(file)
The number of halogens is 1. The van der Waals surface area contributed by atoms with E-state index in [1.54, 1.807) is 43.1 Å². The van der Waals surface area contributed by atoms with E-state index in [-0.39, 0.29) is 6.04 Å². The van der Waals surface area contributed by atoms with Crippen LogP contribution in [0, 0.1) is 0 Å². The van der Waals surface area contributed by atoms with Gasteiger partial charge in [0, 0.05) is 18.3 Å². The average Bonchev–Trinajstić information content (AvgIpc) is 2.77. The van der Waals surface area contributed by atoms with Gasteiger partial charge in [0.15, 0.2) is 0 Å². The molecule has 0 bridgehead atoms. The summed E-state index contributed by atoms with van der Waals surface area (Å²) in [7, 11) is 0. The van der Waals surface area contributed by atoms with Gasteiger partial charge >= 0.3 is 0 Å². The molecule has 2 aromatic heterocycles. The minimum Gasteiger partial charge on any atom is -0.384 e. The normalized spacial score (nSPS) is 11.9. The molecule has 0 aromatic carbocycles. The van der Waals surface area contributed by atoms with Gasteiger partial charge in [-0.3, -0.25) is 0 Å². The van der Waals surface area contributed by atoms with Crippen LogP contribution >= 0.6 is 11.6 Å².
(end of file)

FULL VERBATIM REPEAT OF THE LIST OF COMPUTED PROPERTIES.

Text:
The number of halogens is 1. The van der Waals surface area contributed by atoms with E-state index in [1.54, 1.807) is 43.1 Å². The van der Waals surface area contributed by atoms with E-state index in [-0.39, 0.29) is 6.04 Å². The van der Waals surface area contributed by atoms with Crippen LogP contribution in [0, 0.1) is 0 Å². The van der Waals surface area contributed by atoms with Gasteiger partial charge in [0, 0.05) is 18.3 Å². The average Bonchev–Trinajstić information content (AvgIpc) is 2.77. The van der Waals surface area contributed by atoms with Gasteiger partial charge in [0.15, 0.2) is 0 Å². The molecule has 0 bridgehead atoms. The summed E-state index contributed by atoms with van der Waals surface area (Å²) in [7, 11) is 0. The van der Waals surface area contributed by atoms with Gasteiger partial charge >= 0.3 is 0 Å². The molecule has 2 aromatic heterocycles. The minimum Gasteiger partial charge on any atom is -0.384 e. The normalized spacial score (nSPS) is 11.9. The molecule has 0 aromatic carbocycles. The van der Waals surface area contributed by atoms with Gasteiger partial charge in [-0.3, -0.25) is 0 Å². The van der Waals surface area contributed by atoms with Crippen LogP contribution >= 0.6 is 11.6 Å².